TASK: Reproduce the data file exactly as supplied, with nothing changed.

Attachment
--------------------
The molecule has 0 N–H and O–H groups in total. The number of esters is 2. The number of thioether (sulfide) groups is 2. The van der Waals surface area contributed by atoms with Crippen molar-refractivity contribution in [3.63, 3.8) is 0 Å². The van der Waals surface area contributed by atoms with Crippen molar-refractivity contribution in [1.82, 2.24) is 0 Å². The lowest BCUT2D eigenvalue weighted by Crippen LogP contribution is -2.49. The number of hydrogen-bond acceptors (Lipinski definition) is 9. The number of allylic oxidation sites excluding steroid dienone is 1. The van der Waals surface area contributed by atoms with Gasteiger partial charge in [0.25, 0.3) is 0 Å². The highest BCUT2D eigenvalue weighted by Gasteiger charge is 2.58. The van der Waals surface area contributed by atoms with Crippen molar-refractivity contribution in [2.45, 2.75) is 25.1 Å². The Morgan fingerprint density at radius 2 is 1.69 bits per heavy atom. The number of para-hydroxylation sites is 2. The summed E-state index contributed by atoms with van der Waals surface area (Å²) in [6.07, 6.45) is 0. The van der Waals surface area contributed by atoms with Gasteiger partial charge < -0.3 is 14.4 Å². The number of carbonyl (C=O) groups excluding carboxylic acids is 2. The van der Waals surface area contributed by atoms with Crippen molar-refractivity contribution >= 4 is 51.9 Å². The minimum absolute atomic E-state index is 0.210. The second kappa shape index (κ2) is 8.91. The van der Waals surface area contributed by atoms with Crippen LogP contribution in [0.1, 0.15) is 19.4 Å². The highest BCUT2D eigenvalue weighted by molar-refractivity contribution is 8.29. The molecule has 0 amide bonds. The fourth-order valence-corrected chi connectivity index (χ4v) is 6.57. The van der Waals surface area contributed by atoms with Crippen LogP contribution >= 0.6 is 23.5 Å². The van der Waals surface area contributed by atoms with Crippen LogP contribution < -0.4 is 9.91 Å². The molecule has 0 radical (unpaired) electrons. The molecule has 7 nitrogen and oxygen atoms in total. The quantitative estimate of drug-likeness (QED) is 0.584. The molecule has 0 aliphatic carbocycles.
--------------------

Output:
The molecule has 0 N–H and O–H groups in total. The number of esters is 2. The number of thioether (sulfide) groups is 2. The van der Waals surface area contributed by atoms with Crippen molar-refractivity contribution in [3.63, 3.8) is 0 Å². The van der Waals surface area contributed by atoms with Crippen molar-refractivity contribution in [1.82, 2.24) is 0 Å². The lowest BCUT2D eigenvalue weighted by Crippen LogP contribution is -2.49. The number of hydrogen-bond acceptors (Lipinski definition) is 9. The number of allylic oxidation sites excluding steroid dienone is 1. The van der Waals surface area contributed by atoms with Gasteiger partial charge in [0.25, 0.3) is 0 Å². The highest BCUT2D eigenvalue weighted by Gasteiger charge is 2.58. The van der Waals surface area contributed by atoms with Crippen molar-refractivity contribution in [2.45, 2.75) is 25.1 Å². The Morgan fingerprint density at radius 2 is 1.69 bits per heavy atom. The number of para-hydroxylation sites is 2. The summed E-state index contributed by atoms with van der Waals surface area (Å²) in [6.07, 6.45) is 0. The van der Waals surface area contributed by atoms with Gasteiger partial charge < -0.3 is 14.4 Å². The number of carbonyl (C=O) groups excluding carboxylic acids is 2. The van der Waals surface area contributed by atoms with Crippen molar-refractivity contribution >= 4 is 51.9 Å². The minimum absolute atomic E-state index is 0.210. The second kappa shape index (κ2) is 8.91. The van der Waals surface area contributed by atoms with Crippen LogP contribution in [0.1, 0.15) is 19.4 Å². The highest BCUT2D eigenvalue weighted by molar-refractivity contribution is 8.29. The molecule has 0 amide bonds. The fourth-order valence-corrected chi connectivity index (χ4v) is 6.57. The van der Waals surface area contributed by atoms with Crippen LogP contribution >= 0.6 is 23.5 Å². The van der Waals surface area contributed by atoms with Crippen LogP contribution < -0.4 is 9.91 Å². The molecule has 0 radical (unpaired) electrons. The molecule has 7 nitrogen and oxygen atoms in total. The quantitative estimate of drug-likeness (QED) is 0.584. The molecule has 0 aliphatic carbocycles.